Boy and His Three Helpers
The Boy and His Three Helpers
AN Indian boy lived alone with his parents in the Canadian forest. His parents were very old, and the boy took care of them and hunted and provided them with food. He was always kind to them, and they told him that because of his goodness to them he would never lack happiness and good fortune. But soon his parents died, and the boy was left alone in the world. He lived far from other people, and now that his parents were gone, he decided to leave his old home and find friends elsewhere. One day before he left home, while he was hunting he killed a raven with his arrow. When he picked up the bird from the snow it was bleeding, and red blood stained his black, glossy feathers. He looked at the dead bird and said, "I wish I could find a comrade whose hair is as black as the raven's wing, whose skin is as white as the snow, and whose lips are as red as these blood stains." As he spoke, an old man came along and said, "I will help you to find such a comrade. I have heard of your goodness." So he gave the boy a belt and told him to wear it always, and that it would bring to him those who could help him. Then he went away and the boy went back to his own home.
The next day he left his old home and set out to see the world beyond the hills. He was not merry as he went on his way, for he did not gladly leave all behind him. As he went along he met a man on the trail. One of the man's legs was bent up at the knee, and his foot was tied to his thigh, and he hopped along on one foot. The boy said, "Why are you hopping along on one foot?" The man said, "If I did not tie up my leg, I would run so fast that I would be around the world in a few seconds. I know that you are in search of a beautiful comrade. I have come to go along with you." Then he untied his leg, and in a moment he was out of sight. In a few seconds he came back from the opposite direction. He had been around the world. So the man and the boy went along together.
The next day they met a man on the trail with his nose covered up. The boy said, "Why do you keep your nose covered?" The man said, "If I did not keep my nostrils covered, I would blow so hard that there would always be a whirlwind where I am. You are in search of a beautiful comrade. I have come to help you." Then he uncovered his nostrils, and at once there was such a wind that trees were torn down and the man and the boy were knocked head over heels. So the three went along together.
The next day they saw a man in the forest who was cutting down a hundred trees with one blow of his axe. He said to the boy, "You are in search of a beautiful comrade. I have come to help you." So the four went along together. Soon they came to a village where a great chief lived. The chief had a beautiful daughter; her skin was as white as snow, her lips were as red as blood, and her hair was as black and glossy as the raven's wing. The boy said, "She shall be my comrade. I must win her." So he went to the chief and made known to him his wishes. But the chief said, "The task of winning my daughter is difficult and dangerous. The men of your party must do very hard feats of strength. If they fail, they shall all be put to death. If they succeed, you may have my daughter. But I do not want to give her to a stranger." The boy agreed to attempt the difficult feats and to risk his life and the lives of his party in the effort.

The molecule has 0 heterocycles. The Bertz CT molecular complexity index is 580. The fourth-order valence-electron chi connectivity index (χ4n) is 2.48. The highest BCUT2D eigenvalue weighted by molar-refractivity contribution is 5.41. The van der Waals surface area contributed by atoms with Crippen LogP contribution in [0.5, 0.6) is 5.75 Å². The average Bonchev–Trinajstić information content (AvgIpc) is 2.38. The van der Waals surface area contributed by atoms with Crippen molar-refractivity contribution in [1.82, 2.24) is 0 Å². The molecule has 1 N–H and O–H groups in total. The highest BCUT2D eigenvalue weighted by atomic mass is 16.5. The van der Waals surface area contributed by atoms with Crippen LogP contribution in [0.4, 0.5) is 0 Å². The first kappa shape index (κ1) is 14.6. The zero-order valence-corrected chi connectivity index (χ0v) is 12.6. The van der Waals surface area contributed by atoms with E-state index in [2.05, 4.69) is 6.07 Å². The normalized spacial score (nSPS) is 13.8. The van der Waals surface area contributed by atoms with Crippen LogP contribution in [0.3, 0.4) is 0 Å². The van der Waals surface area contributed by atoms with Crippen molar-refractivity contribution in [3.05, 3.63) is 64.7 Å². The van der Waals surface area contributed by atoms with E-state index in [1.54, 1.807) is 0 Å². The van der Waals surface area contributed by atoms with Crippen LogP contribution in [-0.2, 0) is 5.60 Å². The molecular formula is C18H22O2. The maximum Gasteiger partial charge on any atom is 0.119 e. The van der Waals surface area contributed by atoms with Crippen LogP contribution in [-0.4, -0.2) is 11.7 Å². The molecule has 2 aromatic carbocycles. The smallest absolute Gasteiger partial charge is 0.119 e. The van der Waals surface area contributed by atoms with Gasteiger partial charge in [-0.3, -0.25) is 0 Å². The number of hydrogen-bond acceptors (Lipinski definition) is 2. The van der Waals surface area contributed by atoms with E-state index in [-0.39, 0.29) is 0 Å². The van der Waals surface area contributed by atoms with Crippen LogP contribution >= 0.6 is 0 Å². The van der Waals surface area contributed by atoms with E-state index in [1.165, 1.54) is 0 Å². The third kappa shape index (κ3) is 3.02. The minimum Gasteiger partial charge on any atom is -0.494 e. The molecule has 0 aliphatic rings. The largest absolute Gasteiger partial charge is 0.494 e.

The first feat was a test of speed between one of the boy's party and one of the chief's. The boy untied his friend's leg, and the two rival runners set out on their race. They were to run around the world. The boy's runner came in far ahead and won the race. The next feat was a test of strength in moving rocks down a mountain side. The boy took the Wind-Blower to the mountain top. He uncovered his nostrils, and the contest began. The Wind-Blower blew so hard that the rocks on his side of the hill were all blown down in an instant, and he won the contest. Then the chief said, "The next and last contest is a test of skill and strength in building a house from trees in the forest. I want to see how quickly you can build a house for my daughter." Then the Pine Chopper went to work, striving with the chief's builder. With one blow of his axe he felled a hundred trees. Then he trimmed them, and he had the house completed before his rival had trees enough cut down. Then the chief said, "You may take my daughter."
After the wedding feast the four men and the bride set out on their journey home. The chief gave them a canoe and told them to go home by sea as the way was shorter. So one morning they set out. But when they were far out on the ocean, they saw a great storm coming behind them on the water. The chief had sent it after them; he hoped to drown them all, for he would rather see his daughter dead than wedded to a stranger. But before it reached them, the Wind-Blower rose in the canoe, and uncovered his nostrils and began to blow. Soon his breath met the wind-storm and there was a great struggle. But he soon overcame the storm and forced it back. The sea around them remained calm, and they reached the land unharmed. Then the Pine Chopper built a house for the boy and his bride. The boy thanked his three friends for their help. They told him that if he ever needed them again they would come quickly to his aid. Then they went on their way. The boy and his bride lived happily in their new home. But he always kept the old man's belt near him to aid him in times of need.
Cyrus. Canadian Wonder Tales. London: John Lane, The Bodley Head,